Harold O Allensworth

Harold O Allensworth

World War II

WW2 Fallen – Sgt. Harold Oliver Allensworth, 8th Army Air Force, 487th Bomb Group, 838th Bomb Squadron

  • Lost at Sea, English Channel NE of Cherbourg, France

On this memorial page we honor the life and sacrifice of Harold Oliver Allensworth.

Harold Oliver Allensworth was born near Oklahoma City, Oklahoma on 29 June 1925. His father was Oliver Armstrong Allensworth (1889-1989). His mother’s name was Ara Velma (Cheek) Allensworth (1907-1987). He had one younger brother, Bill, born about 1932. He and his family moved to Houston, Texas sometime after 1935. In 1940, they rented a home at 5910 Schulter. His father worked as a welder for the ‘Steel Bank Manufacturing’ company.

"According to the National Archives World War II Army enlistment records, Allensworth, Harold, O., serial # 38541748, was a resident of Harris County, TX, and he entered the Army on August 10, 1943 in Houston, TX. He was a native of Oklahoma, and was born in 1925 (June 29). At the time of his service he had completed 4 years of high school, and was single, without dependents."

Following basic training, Harold was assigned for training at Harlingen Army Air Field, Harlingen, Texas. There he qualified as an aircraft gunner. From Texas, he was assigned to the 8th Army Air Force, 487th Bomb Group, 838th Bomb Squadron; Station 137, Lavenham, Suffolk, England. There he joined the crew of a B-24H named ‘Sweatin’ It Out’ – who had deployed to England in March 1944. His crew position was ‘ball turret gunner.’ At some point, he was promoted to Sargent. Harold and his crew immediately entered the air war over Europe.

The 487th flew missions almost daily that May. In the lead up to D-Day, June 6th, the Group flew missions into Belgium, France and Germany. Targets included: marshaling yards, airfields, crossroads, oil refineries, and factories.

"According to an article in the May 29, 1944 edition of the Brownsville Herald, Sgt. Allensworth had an earlier brush with death. The article reads, “HAAF Graduate On Bomber Making News. Harlingen- Staff Sgt. Harold Allensworth of Houston, a Harlingen Army Air Field graduate, was one of the gunners aboard “Sweatin’ It Out”, which figured in the news the past week. The plane, with four engines damaged and the bomb bay doors stuck, made the flight back across the channel safely and completed a crash landing without serious mishap.”"

Tuesday June 6th the ‘Sweatin’ It Out’ was part of an early morning raid tasked with bombing a crossroad at Lisieux, France; a key roadway southeast of Caen.

“The crew of B-24H serial # 42-52629, “Sweatin’ It Out” on D-Day [were:], 1st Lt. Norman E. Gross – Pilot, 2nd Lt. Willard D. Haskell – Copilot, 2nd Lt. Francis E. Moke – Navigator, Flt. Officer Milton Levine – Bombardier, Staff Sgt. Benjamin A. Huebel Jr. – Engineer, Staff Sgt. Max I. Markowitz – Radio Operator, Sgt. Charles A. McWilliams – Nose Gunner, Sgt. Stanley J. Benson – Top Gunner, Sgt. Harold O. Allensworth – Ball Gunner, and Staff Sgt. Henry B. Westhoff Jr. – Tail Gunner. Their mission on the day they went missing in action was to… disrupt German transportation of reinforcements and supplies to the invasion zones.”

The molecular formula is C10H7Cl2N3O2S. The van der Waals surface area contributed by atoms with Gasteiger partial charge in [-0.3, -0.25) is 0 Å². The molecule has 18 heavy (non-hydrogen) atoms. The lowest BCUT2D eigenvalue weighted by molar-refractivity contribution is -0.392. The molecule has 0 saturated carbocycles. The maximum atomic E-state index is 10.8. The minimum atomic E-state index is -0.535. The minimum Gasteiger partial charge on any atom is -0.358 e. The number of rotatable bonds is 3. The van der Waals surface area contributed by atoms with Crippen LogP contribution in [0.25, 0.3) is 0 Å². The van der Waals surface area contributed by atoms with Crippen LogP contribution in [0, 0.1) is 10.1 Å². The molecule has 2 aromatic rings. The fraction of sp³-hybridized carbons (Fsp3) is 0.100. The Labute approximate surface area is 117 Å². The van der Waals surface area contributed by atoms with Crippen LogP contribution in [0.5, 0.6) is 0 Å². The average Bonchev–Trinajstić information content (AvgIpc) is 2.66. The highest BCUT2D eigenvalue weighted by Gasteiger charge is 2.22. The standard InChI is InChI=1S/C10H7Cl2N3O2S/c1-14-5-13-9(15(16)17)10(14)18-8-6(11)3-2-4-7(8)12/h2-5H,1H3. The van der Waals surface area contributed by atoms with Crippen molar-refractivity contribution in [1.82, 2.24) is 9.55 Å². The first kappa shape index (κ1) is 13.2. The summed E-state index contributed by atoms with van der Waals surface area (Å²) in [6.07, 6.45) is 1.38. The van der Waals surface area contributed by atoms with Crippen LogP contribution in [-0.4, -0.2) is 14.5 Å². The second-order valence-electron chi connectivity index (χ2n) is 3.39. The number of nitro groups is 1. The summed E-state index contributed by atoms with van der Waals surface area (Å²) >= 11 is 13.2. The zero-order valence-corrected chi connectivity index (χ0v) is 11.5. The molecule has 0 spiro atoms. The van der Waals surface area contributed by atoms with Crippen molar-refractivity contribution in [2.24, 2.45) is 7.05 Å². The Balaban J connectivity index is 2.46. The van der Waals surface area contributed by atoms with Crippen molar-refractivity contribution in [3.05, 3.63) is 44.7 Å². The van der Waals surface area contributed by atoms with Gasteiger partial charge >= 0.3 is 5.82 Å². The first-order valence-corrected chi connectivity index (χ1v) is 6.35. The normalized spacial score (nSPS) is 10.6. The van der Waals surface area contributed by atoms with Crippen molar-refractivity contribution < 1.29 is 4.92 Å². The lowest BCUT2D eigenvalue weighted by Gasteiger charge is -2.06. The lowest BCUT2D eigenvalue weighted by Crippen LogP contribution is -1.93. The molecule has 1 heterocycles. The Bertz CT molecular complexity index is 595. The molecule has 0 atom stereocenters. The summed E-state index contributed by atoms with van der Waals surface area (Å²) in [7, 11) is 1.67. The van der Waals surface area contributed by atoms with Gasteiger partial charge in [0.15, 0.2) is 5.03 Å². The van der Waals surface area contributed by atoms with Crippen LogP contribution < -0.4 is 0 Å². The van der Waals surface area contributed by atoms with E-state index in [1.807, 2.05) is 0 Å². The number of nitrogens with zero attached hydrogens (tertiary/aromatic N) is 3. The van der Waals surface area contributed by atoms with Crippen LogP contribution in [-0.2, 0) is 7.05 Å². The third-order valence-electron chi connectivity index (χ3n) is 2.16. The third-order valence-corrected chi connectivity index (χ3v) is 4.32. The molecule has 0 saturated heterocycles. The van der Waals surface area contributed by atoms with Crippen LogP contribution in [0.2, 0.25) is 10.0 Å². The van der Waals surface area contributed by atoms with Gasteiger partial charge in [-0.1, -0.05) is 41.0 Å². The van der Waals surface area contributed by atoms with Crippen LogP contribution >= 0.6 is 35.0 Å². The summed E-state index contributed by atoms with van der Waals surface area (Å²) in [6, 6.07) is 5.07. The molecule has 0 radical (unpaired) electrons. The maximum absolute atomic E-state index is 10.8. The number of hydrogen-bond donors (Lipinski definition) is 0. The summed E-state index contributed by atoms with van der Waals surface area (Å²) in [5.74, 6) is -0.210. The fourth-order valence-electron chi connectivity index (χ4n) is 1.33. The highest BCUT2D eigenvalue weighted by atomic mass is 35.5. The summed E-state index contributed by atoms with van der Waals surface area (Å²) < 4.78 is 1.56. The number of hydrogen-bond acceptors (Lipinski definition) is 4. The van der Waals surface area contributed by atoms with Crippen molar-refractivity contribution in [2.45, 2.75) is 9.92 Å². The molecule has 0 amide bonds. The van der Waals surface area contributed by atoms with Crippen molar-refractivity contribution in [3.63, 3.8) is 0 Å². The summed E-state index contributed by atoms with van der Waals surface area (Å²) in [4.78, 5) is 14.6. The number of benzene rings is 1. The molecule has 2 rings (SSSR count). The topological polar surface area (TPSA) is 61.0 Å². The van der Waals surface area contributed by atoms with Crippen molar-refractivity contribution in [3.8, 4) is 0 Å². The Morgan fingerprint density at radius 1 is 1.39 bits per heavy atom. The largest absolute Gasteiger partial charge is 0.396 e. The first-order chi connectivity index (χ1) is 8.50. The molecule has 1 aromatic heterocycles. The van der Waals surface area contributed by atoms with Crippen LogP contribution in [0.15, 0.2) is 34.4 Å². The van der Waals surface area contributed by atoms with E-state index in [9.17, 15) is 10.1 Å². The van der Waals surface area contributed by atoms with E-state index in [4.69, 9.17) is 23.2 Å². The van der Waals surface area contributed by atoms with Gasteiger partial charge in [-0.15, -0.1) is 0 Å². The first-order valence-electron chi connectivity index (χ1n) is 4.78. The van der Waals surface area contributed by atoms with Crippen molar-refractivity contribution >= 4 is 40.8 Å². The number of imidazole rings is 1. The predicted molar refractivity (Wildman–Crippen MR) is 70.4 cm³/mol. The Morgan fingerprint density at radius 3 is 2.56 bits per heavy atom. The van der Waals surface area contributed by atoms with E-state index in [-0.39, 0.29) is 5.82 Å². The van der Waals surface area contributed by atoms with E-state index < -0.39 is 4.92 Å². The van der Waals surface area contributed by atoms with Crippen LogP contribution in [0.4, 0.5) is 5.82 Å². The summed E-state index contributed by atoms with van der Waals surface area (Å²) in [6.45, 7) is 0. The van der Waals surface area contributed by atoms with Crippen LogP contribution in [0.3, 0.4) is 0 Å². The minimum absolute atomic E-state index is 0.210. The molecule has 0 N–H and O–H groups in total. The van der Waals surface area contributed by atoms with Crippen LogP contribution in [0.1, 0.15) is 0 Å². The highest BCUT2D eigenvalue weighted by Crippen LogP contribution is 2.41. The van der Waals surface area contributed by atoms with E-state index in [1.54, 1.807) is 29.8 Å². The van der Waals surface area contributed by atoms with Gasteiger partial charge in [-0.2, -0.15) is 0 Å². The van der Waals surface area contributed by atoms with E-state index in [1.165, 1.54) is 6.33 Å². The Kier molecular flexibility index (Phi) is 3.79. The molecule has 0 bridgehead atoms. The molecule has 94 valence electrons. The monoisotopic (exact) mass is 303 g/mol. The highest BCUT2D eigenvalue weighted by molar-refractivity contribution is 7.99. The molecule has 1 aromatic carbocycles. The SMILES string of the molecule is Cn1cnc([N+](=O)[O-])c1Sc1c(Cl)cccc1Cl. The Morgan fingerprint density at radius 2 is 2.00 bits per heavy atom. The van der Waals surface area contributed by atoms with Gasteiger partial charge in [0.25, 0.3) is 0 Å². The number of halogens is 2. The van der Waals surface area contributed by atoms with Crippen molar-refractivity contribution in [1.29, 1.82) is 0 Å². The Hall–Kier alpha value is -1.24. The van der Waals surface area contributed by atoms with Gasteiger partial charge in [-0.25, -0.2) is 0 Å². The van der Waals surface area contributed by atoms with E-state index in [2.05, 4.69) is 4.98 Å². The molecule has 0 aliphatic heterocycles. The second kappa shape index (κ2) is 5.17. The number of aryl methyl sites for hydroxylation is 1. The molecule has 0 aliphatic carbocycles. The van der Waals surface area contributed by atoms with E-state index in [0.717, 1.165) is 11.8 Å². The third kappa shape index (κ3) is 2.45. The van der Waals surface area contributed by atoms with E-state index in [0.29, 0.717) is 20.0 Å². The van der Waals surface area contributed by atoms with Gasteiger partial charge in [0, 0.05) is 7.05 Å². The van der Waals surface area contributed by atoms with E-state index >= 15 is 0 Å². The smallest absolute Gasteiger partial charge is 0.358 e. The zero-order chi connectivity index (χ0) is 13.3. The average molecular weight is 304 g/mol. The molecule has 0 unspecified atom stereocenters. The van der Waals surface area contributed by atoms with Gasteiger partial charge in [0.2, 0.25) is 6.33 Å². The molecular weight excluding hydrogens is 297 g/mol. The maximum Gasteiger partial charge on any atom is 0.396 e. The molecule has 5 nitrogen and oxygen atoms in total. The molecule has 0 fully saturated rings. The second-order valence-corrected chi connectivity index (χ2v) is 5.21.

“It is believed that “Sweatin’ It Out”, ran out of fuel and crashed into the English Channel. [A P-51 fighter pilot based at Saffren Walden in Essex, England reported hearing the SOS.] [The] distress call from the crew at 0840 stated they were about thirty-five miles northwest of the Cherbourg Peninsula, and all four engines were dead. The bomber ditched in the English Channel. [The remains of only one crew member were recovered], Flight Officer Levine; picked up by the crew of the British ship HSL 192. [Flt. Officer Levine] was later buried at sea.” Harold was 18 years old.

“Sgt. Allensworth’s name is listed on the Wall of the Missing at the Normandy American Cemetery and Memorial in Normandy, France.”

Sgt. Allensworth’s name also appears on column 12 of the Harris County, Texas War Memorial.


  1. 1930 US Census; Ancestry.com

  2. 1940 US Census; Ancestry.com

  3. The Brownsville Herald, Monday 29 May1944, page 16, Col 3, Para. 4; Newspapers.com.

  4. WW2 Legacy Keepers, 2019, https://m.facebook.com/TheirFinalChapter/?ref=content_filter

  5. Bill Beigel, WWII Researcher; 2020, https://www.ww2research.com/sweatin/

  6. 487th Bomb Group Association: 2020, http//www.487thbg.org/

“This story is part of the Stories Behind the Stars Project, www.storiesbehindthestars.org. This is a national effort to write the stories of all 400,000+ of the US WWII fallen on Fold3.” September 2020.

    10 casualties related to the #42-52629 incident on June 6, 1944.

    Ball Turret Gunner: Sgt. Harold O Allensworth, OK

    Gunner: Sgt. Stanley J Benson, MI

    Pilot: 2nd Lt. Norman E Gross, PA

    Co Pilot: 2nd Lt. Willard D Haskell, ME

    Engineer: S/Sgt. Benjamin A Huebel Jr, MO

    Bombardier: F/O Milton Levine, MA

    Radio Operator: S/Sgt. Max I Markowitz, NY

    Nose Gunner: Sgt. Charles A McWilliams, IA

    Navigator: 2nd Lt. Francis E Moke, MO

    Tail Gunner: S/Sgt. Henry B Westhoff Jr, NY